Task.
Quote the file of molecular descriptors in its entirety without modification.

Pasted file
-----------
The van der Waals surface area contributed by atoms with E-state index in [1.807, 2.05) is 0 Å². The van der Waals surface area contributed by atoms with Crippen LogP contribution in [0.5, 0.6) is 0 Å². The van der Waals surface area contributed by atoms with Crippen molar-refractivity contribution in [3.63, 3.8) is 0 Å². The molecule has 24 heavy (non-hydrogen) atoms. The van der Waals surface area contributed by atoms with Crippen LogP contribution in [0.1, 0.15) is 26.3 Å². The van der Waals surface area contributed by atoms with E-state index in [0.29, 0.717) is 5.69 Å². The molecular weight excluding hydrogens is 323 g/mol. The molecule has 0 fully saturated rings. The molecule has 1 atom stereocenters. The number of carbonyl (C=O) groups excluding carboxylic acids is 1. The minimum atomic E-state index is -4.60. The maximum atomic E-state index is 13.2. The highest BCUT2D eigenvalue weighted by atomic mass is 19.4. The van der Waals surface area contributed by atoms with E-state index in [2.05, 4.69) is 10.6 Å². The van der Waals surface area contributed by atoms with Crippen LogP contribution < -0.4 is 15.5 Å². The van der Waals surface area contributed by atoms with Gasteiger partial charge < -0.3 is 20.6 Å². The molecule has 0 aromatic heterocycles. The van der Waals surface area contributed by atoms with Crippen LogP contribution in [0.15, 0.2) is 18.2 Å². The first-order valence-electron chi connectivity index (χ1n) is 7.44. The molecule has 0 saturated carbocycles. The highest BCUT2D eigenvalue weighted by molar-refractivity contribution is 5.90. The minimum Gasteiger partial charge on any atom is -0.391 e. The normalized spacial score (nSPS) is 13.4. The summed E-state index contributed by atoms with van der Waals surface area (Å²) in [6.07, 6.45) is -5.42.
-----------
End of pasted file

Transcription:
The van der Waals surface area contributed by atoms with E-state index in [1.807, 2.05) is 0 Å². The van der Waals surface area contributed by atoms with Crippen LogP contribution in [0.5, 0.6) is 0 Å². The van der Waals surface area contributed by atoms with Crippen molar-refractivity contribution in [3.63, 3.8) is 0 Å². The molecule has 24 heavy (non-hydrogen) atoms. The van der Waals surface area contributed by atoms with Crippen LogP contribution in [0.1, 0.15) is 26.3 Å². The van der Waals surface area contributed by atoms with E-state index in [0.29, 0.717) is 5.69 Å². The molecular weight excluding hydrogens is 323 g/mol. The molecule has 0 fully saturated rings. The molecule has 1 atom stereocenters. The number of carbonyl (C=O) groups excluding carboxylic acids is 1. The minimum atomic E-state index is -4.60. The maximum atomic E-state index is 13.2. The highest BCUT2D eigenvalue weighted by atomic mass is 19.4. The van der Waals surface area contributed by atoms with E-state index in [2.05, 4.69) is 10.6 Å². The van der Waals surface area contributed by atoms with Crippen LogP contribution < -0.4 is 15.5 Å². The van der Waals surface area contributed by atoms with Gasteiger partial charge < -0.3 is 20.6 Å². The molecule has 0 aromatic heterocycles. The van der Waals surface area contributed by atoms with Crippen LogP contribution in [0.15, 0.2) is 18.2 Å². The first-order valence-electron chi connectivity index (χ1n) is 7.44. The molecule has 0 saturated carbocycles. The highest BCUT2D eigenvalue weighted by molar-refractivity contribution is 5.90. The minimum Gasteiger partial charge on any atom is -0.391 e. The normalized spacial score (nSPS) is 13.4. The summed E-state index contributed by atoms with van der Waals surface area (Å²) in [6.07, 6.45) is -5.42.